I remember after seeing Dylan’s Temples In Flames tour in 1987 trying to explain to sceptical colleagues how astonishing it had been to hear Dylan tearing up classics from his vast repertoire, in some instances reinventing them brutally. Their reaction was much the same as many of the people who’d been sitting around me at the gig: why didn’t Bob just play the songs like he recorded them?
For these people, Dylan’s evisceration of his back catalogue was typically capricious, perverse, wilful vandalism, nothing less, and ruined their evening. The hits were played, perhaps, but you sometimes had to sit through half a song before you realised what it was. Clearly, for Dylan there was nothing to be gained by the faithful reading, replicated nightly with numbing repetition. For him to continue to make sense of his songs, they would have to be approached anew whenever they were played, as his moods dictated, and everybody would have to get used to that.
It’s become such an embedded part of the Dylan myth that he never repeats himself that we perhaps take it for granted. On the following pages, however, as our Tell Tale Signs special continues, there’s ample testimony from some of the people who have worked with Dylan over the past two decades about his quixotic urgency, the impatient imperatives that drive him, his almost phobic insistence on not doing something twice the same way.
In these days of boxset anthologies with innumerable extras, we’re used to hearing how songs develop from rough-sketch demos to the finished thing, which then becomes the unalterable text, omnipotent and inviolate, embellished occasionally in concert but usually recognisably the song you know from the record. With Dylan it’s different, as it usually is.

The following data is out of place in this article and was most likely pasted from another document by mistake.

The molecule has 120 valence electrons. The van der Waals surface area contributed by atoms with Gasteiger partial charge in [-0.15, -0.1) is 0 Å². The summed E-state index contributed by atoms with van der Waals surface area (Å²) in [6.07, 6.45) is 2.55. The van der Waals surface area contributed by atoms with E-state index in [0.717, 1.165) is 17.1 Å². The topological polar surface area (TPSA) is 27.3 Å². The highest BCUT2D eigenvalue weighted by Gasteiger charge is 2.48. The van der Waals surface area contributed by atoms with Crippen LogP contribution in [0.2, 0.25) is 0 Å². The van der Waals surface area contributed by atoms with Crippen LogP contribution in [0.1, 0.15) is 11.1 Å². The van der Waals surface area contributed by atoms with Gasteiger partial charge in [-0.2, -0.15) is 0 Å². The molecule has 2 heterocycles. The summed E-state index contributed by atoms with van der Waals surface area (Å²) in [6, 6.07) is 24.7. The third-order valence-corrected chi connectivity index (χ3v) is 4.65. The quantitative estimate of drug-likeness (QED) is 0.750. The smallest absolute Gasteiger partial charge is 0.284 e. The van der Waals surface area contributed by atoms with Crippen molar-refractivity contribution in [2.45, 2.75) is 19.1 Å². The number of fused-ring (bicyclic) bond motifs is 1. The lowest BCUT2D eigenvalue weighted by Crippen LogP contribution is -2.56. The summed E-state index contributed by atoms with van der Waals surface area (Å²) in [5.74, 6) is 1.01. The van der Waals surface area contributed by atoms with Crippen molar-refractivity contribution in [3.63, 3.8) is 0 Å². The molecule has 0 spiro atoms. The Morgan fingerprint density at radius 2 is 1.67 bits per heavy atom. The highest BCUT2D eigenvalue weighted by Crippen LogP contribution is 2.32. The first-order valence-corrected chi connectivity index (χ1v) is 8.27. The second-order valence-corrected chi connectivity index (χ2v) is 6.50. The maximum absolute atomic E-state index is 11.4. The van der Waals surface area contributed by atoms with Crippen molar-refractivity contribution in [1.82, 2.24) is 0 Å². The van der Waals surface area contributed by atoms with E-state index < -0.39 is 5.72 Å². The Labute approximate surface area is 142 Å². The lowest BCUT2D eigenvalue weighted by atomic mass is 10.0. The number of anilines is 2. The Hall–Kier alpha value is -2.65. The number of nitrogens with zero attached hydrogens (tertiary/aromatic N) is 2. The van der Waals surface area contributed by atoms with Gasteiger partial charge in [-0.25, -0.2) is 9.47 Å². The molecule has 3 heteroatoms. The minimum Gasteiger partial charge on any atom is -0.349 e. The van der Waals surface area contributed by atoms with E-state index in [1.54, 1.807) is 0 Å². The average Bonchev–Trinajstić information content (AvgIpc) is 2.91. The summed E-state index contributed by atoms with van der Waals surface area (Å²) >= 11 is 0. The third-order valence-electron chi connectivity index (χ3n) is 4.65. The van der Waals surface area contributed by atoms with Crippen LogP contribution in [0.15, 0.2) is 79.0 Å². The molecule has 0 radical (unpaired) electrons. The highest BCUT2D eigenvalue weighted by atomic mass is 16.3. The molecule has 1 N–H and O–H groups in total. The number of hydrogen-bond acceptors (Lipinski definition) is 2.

Tell Tale Signs is awash with evidence of his staggering mercuriality, his evident determination even in the studio to repeat himself as little as possible, re-takes not merely the occasion for refinement, the honing of a song into static finality, but serial re-imaginings. Witness the three versions of “Mississippi” – all of them as different from each other as they are from the one on “Love And Theft”. You can hear on them the working of nuance, a successive revealing of things. Similarly fascinating are the two versions of “Can’t Wait”, both more desperately intimate than the Time Out Of Mind recording. The first, piano-led, is fleetingly reminiscent of Planet Waves’ “Dirge”, dark and unsettling. The second, with glowering organ and a vocal drenched in reverb, is a doom-laden trip, eerily reminiscent of “Under Your Spell”, an unlikely collaboration with Carole Bayer Sager from Knocked Out Loaded, with a lyric that went on to become part of “Love And Theft'”s “Sugar Baby”.
Previously, the Bootleg Series has given us unreleased gems like 1965’s pivotal “Farewell Angelina”, “Up To Me”, dropped from the final version of Blood On The Tracks, which itself exists in two different forms, and “Blind Willie McTell”, unfathomably not included on Infidels.
Their equivalents here would be a majestic “Born In Time” on Disc One that’s in every way superior to its Under The Red Sky incarnation, and three tracks from the Time Out Of Mind sessions that didn’t make the album. This is extraordinary in the case of the eight-minute cantina reverie of “Red River Shore”, which is high-tier late Dylan, fatalistic and windswept. And only slightly less so in the cases of the gospel-based “Marchin’ To the City” – which turned later into “Till I Fell In Love With You” – and “Dreamin’ Of You”, Dylan wounded and haunted, much as he haunts us all.